The cost of an automated storage and retrieval system can vary widely. The cost of one standalone vertical carousel to manage your MRO parts (think ~$70K) is vastly different from the cost of a fully integrated ASRS mini-load system managing over 80,000 SKUs (think $3M+). Before we dive in to the factors that contribute to those costs, let's take a quick look at the starting prices of the 6 most widely used ASRS systems:
Starting Costs of an (ASRS) Automated Storage and Retrieval System:
- - Vertical Carousels: $70,000+
- - Horizontal Carousels: $75,000+
- - Vertical Lift Modules: $85,000+
- - Vertical Buffer Modules: $150,000+
- - Mini-load ASRS: $750,000+
- - Unit-load ASRS: $1,000,000+
- - Multi-Shuttle: $1,000,000+
- Robotic Cube Storage: $1,500,000+
Quite a range. You might also be thinking, "wow, that's expensive"! To that I would say, investing in automation costs less than you're spending now - on labor, picking mistakes, returns handling and more. The good news is dynamic automated storage solutions often provide an ROI of under 18 months due to labor, space, picking efficiencies they offer. So while I can’t give you an exact cost of an ASRS system here, I can walk you through the different elements that impact the total cost of a complete automated storage and retrieval system.
What contributes to the cost of ASRS?
The most obvious cost contributing to an ASRS solution is the cost of the equipment/technology you ultimately choose. In a large or highly specialized ASRS system there might be some upfront costs for system analysis and design to reconfigure your facility to maximize the benefits of automation.
Here are the main factors impacting the cost of the equipment itself:
- System Size – ASRS systems are typically made up of a movable component (an inserter/extractor, moveable crane, robotic delivery system) and a static storage area (shelves, racks, bins). Rule of thumb is the larger you go the less expensive the cost per cubic foot is. This is because the moving parts are the most expensive part of the system. The storage area is static and less expensive to expand. Thus the cost per cubic foot comes down as the unit size increases.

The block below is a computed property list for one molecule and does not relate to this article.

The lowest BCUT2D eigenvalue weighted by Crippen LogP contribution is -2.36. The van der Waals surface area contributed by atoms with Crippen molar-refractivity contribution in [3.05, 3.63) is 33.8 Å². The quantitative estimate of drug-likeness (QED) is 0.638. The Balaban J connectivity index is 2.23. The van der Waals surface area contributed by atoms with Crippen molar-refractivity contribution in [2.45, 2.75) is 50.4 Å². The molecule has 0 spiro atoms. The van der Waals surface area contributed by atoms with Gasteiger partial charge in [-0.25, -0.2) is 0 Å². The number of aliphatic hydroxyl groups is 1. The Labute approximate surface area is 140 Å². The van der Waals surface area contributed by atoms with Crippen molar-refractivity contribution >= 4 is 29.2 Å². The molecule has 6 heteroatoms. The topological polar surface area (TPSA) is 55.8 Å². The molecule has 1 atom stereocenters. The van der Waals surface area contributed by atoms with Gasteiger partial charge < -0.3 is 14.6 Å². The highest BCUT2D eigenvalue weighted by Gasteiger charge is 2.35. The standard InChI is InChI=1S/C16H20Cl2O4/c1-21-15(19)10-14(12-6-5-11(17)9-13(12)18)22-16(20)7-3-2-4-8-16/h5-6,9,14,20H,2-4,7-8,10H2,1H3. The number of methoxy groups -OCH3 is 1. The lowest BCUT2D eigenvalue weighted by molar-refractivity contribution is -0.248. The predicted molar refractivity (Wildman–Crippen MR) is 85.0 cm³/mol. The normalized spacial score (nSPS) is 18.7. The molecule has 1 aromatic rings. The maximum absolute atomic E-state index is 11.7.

Environment – the environment the technology operates in will also impact the cost of the unit – clean room and climate controlled (cold, hot, dry) environments will increase the cost of the unit. In addition to the environment within the unit, the location of your facility might require the unit to meet seismic requirements in earthquake zones.
Stored Products – the physical size of your inventory – specifically items that are extra-long or large – can increase the cost of the machine. The weight of the stored products might require a heavy duty machine with stronger trays or bins. Products requiring special handling – such as hazardous chemicals and liquids, bio-medical products, electronics (ESD), food products and pharmaceuticals – might increase the price of the ASRS solution.
Machine Controls – the cost of the machine controls can vary depending on the type of technology. Generally speaking, the more moving parts and the larger the system – the higher the controls cost.
Required Throughput – the speed in which you need to retrieve stored products from the system will impact the cost; of course the faster the throughput (time to retrieve/pick a stored item from the system) the higher the cost.
Most ASRS can provide basic inventory management from the onboard controls. Different levels of inventory management software can be added for increased inventory control and order picking capabilities. Most inventory management software is available in tiered packages where the cost increases as you add more features. This allows a semi-customizable solution in most cases and keeps you from paying for features you don’t need.
For more advanced operations, the inventory management software can be integrated directly with an existing WMS or ERP system. Some ASRS technologies can also interface directly with an existing WMS. Software integrations can be complicated - but are well worth the time, effort and cost depending on your objectives.
Another piece of the cost is shipping and delivery of the unit from the manufacturing site to your facility and the installation onsite. These costs should also include the dismantle, takeaway and disposal of the existing system currently in place and any work that needs to be done to prepare the area for the new technology (reinforced floor, relocation of overhead duct work or sprinkler heads, outside installations with new enclosures, installations between floors, etc.).
When planning ASRS installation costs, consider the location of the unit within your facility:
- Are your doors large enough to get the machine parts to the installation area or does the machine have to be uncrated in another area (or outside)?